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Mammoet’s heavy lifting terminal crane now operational at LADOL Free Zone

…Enables handling of project cargo

The strategic partnership signed earlier in January 2020 between Lagos Deep Offshore Logistics (LADOL) Base and Mammoet, which resulted in the installation of the heavy lifting terminal crane – MTC 15, has started yielding fruit as the installed crane has fully becomes operational at LADOL Free Trade Zone.

Installed at the LADOL quayside in May 2020, the crane is now the biggest installed shore crane of its kind in the region and it has turned LADOL’s quayside into a heavy lift terminal. To support LADOL’s quayside operations, Mammoet had earlier in the year, mobilised a 250-ton crawler crane in addition to the MTC-15. ​

Consequently, LADOL based has now gained the capacity to handle project cargo and other logistics jobs for industrial sectors in West Africa using Mammoet’s crane fleet and heavy lifting expertise along with project management services to provide clients with more comprehensive and cost-effective solutions.​

With a load moment matching a 1,200 ton crawler crane or a large floating sheerleg, the crane enables loads up to 600 tons to be lifted to and from the quay from non-geared cargo vessels. This lifting capacity is ideal for loading and offloading heavy items such as columns, vessels, reels, engines, and many other project cargoes. ​

Jide Jadesimi, executive director, Business Development of LADOL, said the establishment of a long-term relationship between Mammoet and LADOL is an extremely exciting and significant development in terms of increasing local capacity.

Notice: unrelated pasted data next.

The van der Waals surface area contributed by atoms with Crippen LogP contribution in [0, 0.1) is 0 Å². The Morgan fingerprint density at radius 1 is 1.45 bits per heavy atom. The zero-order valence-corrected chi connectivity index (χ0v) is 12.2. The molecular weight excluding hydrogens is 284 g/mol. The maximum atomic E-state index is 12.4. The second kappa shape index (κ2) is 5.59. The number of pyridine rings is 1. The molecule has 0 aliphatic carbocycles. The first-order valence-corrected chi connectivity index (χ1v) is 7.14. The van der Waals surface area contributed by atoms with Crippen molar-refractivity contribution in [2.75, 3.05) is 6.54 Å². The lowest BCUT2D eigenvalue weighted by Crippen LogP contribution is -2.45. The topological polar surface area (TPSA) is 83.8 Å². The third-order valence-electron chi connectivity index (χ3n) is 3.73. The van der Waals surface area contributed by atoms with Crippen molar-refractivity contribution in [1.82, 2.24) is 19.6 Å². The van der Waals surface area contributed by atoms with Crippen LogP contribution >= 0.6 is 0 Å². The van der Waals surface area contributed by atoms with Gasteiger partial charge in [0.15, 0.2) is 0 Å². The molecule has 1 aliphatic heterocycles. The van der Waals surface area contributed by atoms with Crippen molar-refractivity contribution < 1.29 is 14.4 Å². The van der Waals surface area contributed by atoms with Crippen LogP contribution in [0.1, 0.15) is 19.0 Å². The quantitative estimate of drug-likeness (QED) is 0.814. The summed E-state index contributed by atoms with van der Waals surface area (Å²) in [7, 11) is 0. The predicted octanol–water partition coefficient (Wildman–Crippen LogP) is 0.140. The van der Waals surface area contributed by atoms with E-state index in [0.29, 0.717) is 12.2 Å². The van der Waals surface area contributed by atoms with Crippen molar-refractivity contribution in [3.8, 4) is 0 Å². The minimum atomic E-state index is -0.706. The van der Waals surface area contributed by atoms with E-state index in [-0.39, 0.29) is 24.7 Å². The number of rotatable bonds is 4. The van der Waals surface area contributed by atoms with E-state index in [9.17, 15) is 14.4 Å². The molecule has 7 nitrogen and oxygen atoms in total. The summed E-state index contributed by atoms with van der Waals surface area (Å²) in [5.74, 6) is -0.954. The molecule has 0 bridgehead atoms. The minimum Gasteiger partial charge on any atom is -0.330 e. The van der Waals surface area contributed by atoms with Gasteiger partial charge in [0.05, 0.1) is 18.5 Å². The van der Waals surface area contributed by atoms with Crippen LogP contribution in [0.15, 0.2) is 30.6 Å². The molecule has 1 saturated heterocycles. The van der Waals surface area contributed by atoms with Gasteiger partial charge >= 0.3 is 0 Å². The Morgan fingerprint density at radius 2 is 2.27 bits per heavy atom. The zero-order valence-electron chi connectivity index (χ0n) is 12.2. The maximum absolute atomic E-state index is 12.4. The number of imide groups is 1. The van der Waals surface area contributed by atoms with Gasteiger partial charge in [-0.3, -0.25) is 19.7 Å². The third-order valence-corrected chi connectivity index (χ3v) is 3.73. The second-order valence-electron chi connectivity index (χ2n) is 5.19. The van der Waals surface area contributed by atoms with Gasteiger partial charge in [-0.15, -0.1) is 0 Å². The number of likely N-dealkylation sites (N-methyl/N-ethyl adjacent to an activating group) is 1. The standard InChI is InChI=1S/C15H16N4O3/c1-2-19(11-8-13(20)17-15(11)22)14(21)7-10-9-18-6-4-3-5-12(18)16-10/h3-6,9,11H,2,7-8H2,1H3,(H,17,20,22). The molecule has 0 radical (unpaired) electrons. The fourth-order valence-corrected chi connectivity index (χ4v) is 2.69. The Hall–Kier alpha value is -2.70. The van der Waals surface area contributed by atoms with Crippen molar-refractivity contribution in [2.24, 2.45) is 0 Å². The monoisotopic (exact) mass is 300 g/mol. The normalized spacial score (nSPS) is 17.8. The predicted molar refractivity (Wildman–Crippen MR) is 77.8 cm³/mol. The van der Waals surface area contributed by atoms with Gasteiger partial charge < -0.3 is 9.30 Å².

“This will attract general fabrication and complex construction projects, which are increasing in frequency across West African sub-region, to Nigeria,” he said.

He described the installation process as a combination of teamwork, and dedication from LADOL and Mammoet staff.​

“It was with great excitement that the MTC-15 arrived at LADOL in sections as a Meccano. LADOL and Mammoet personnel worked together and assembled the crane at the quayside,” he said. ​

​​According to him, this was no simple task because it required precision in connecting and assembling each component but with the assistance of cranes, forklifts and a team of dedicated personnel, the MTC-15 was assembled in no time.

​“LADOL’s business is driven by the United Nations Sustainable Development Goals and this partnership with Mammoet is in line with this dedication – bringing more partnerships, jobs, education and prosperity to Nigeria by taking Nigeria one step closer to being the industrial hub for Africa,” he added. ​

Michel Bunnik, commercial director of Mammoet Middle East and Africa, said the combination of Mammoet’s MTC crane and LADOL’s excellent infrastructure such as 200 meter quay with 8.5 meters draft, warehousing, fabrication and assembly yards, LADOL base can now be considered as a fully independent heavy lifting terminal.

“LADOL base can support the largest industrial projects in the world, solving cargo handling and logistics challenges of project owners, EPCs and freight forwarders, as they can get heavier things in and out of Lagos more efficiently than they could before,” Bunnik said.

​He however described the MTC-15 crane as the ideal for loading and offloading heavy break bulk cargo, without having to reinforce the quay, making it possible to bypass other Apapa quays and to transport the cargo as well as materials directly to sites; this saving a considerable amount of time and resources.

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